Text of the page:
Opening up new legal migration channels' to respond to economic needs for labour is one of the four priorities of the European Commission for its upcoming European Agenda on Migration. The EU approach to legal labour migration has, to date, been very fragmented and limited. It has focused, indeed, on specific categories of potential legal migrants: highly-qualified, intra-corporate transferees, seasonal workers or students and non-remunerated trainees and researchers. The approach is clearly not up to the challenges posed by the EU labour market prospects and does not integrate, in a comprehensive way, all third-country nationals accessing European labour markets, including family reunification beneficiaries, asylum-seekers and foreign students. The main challenges related to the development of a EU labour migration vision are the following. How to articulate intra-EU mobility and international migration to the EU labour market? How to make EU- and Member States legal migration systems and competences compatible? How to ensure that employers can tap workers from a sufficient pool of suitably qualified individuals (and that qualifications obtained abroad are recognized)? And how to reduce international labour matching costs? This policy brief aims to provide some ideas to address those challenges over a medium- to long-term perspective...

Reforming the EU blue card as a labour migration policy tool?

KALANTARYAN, Sona; MARTIN, Iván
Fonte: Instituto Universitário Europeu Publicador: Instituto Universitário Europeu
Tipo: Relatório Formato: application/pdf
Português
Relevância na Pesquisa
46.06%
One of the four priorities of the European Commission in its preparation for the European Agenda on Migration was to open up 'new legal migration channels, including the revision of the 'Blue Card' Directive'. This comes after only three years of full implementation of this EU immigration policy instrument (and not even that for some Member States). Meanwhile, in its 2014 Communication on the implementation of the Blue Card Directive, the European Commission had decided not to propose any amendment. However, it should not be forgotten that the Blue Card Directive was not designed primarily for the labour market needs of the EU. Rather, it was run to enhance European competitiveness by attracting highly-qualified third-country nationals, and this under quite restrictive conditions of salary and qualifications. As a result there have been only low numbers of beneficiaries to date: 19,000 in 2012 and 2013 for the whole EU. To develop the Blue Card Directive into a true highly-skilled labour-migration management tool able to respond to current and future labour market needs in Europe, would mean changes in scope, conditions and implementation modalities by Member States.; The MPC is co-financed by the European University Institute and the European Union.

Qatar's legal framework of migration

ZAHRA, Maysa
Fonte: Instituto Universitário Europeu Publicador: Instituto Universitário Europeu
Tipo: Relatório Formato: application/pdf
Português
Relevância na Pesquisa
36.27%
GLMM - Gulf Labour Markets and Migration; Over the last decade, Qatar has significantly revised its legal framework in a number of areas that are relevant to the issue of migration. The revision has led to the establishment of rules and regulations that better conform to international standards in areas such as labour rights and human traf- ficking. However, Qatar's controversial kefala (sponsorship) system is still a source of concern. This note offers researchers a succinct outline and summary of Qatar's legal framework on migration. The system of migration-related legislation in the State of Qatar includes the Constitution, international treaties concluded, national laws and by-laws.; The GLMM programme is conducted by the Gulf Research Centre (GRC) and the Migration Policy Centre (MPC) and financed by the Open Society Foundations (OSF).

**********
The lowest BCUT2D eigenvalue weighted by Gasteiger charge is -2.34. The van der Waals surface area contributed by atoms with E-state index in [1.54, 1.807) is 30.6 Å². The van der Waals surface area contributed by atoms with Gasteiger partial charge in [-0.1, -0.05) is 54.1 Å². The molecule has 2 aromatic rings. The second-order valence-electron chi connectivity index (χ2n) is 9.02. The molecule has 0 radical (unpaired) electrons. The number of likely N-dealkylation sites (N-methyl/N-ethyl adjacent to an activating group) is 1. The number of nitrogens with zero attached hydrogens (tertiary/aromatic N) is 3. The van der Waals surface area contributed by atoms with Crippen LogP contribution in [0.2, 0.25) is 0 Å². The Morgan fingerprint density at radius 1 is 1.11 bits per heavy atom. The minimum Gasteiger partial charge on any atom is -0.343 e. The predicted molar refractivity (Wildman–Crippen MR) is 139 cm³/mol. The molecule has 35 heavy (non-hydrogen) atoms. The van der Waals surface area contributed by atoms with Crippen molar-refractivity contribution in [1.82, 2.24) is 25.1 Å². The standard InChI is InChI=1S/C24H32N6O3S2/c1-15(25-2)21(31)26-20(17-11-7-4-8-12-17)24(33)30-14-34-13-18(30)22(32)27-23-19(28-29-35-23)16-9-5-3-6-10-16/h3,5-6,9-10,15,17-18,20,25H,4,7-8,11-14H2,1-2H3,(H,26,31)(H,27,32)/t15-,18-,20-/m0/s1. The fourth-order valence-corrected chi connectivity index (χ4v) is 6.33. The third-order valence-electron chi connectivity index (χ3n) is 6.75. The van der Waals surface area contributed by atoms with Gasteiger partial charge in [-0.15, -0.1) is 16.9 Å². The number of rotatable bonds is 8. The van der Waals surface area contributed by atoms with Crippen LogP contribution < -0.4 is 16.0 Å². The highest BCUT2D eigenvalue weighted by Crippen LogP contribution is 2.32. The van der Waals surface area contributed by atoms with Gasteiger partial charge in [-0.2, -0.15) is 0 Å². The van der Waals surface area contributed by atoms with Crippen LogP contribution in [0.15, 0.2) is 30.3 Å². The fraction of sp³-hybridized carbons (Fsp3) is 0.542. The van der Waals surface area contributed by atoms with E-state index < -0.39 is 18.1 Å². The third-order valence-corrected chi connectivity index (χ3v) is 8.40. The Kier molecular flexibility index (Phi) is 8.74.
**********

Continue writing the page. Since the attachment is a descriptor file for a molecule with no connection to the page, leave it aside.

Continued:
Indonesian labour migration to Sabah: changes, trends and impacts.

Sayed Mahadi, Syed Abdul Razak Bin
Fonte: Universidade de Adelaide Publicador: Universidade de Adelaide
Tipo: Tese de Doutorado
Publicado em //2014 Português
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36.39%
This thesis is concerned with low-skilled Indonesian labour migration to Sabah East Malaysia that is driven by multi-sectoral developmental activities, particularly in plantations and agriculture. The flow of Indonesian workers that began before Sabah’s independence in 1963 has grown especially during the 1990s parallel with Sabah’s economic development facilitated by a well established network system that allows entrance to Sabah through legal, semi-legal and illegal channels. Indonesian labour migration to Sabah has become more complex with the state government’s inability to implement temporary migration policies which consequently has allowed migrants to stay longer than their contracts permit, bring family members with them and form family units. In addition, the granting of fast-track citizenship for political reasons is believed to attract more migrants to Sabah. This study has three main parts namely changes, trends and impacts of Indonesian labour migration to Sabah. It begins with an analysis of internal changes in Malaysia generally, and Sabah specifically; that involves rapid economic development, improvement in education and changes in workforce structure initiated by New Economic Policy (NEP) implemented in 1970. As a result...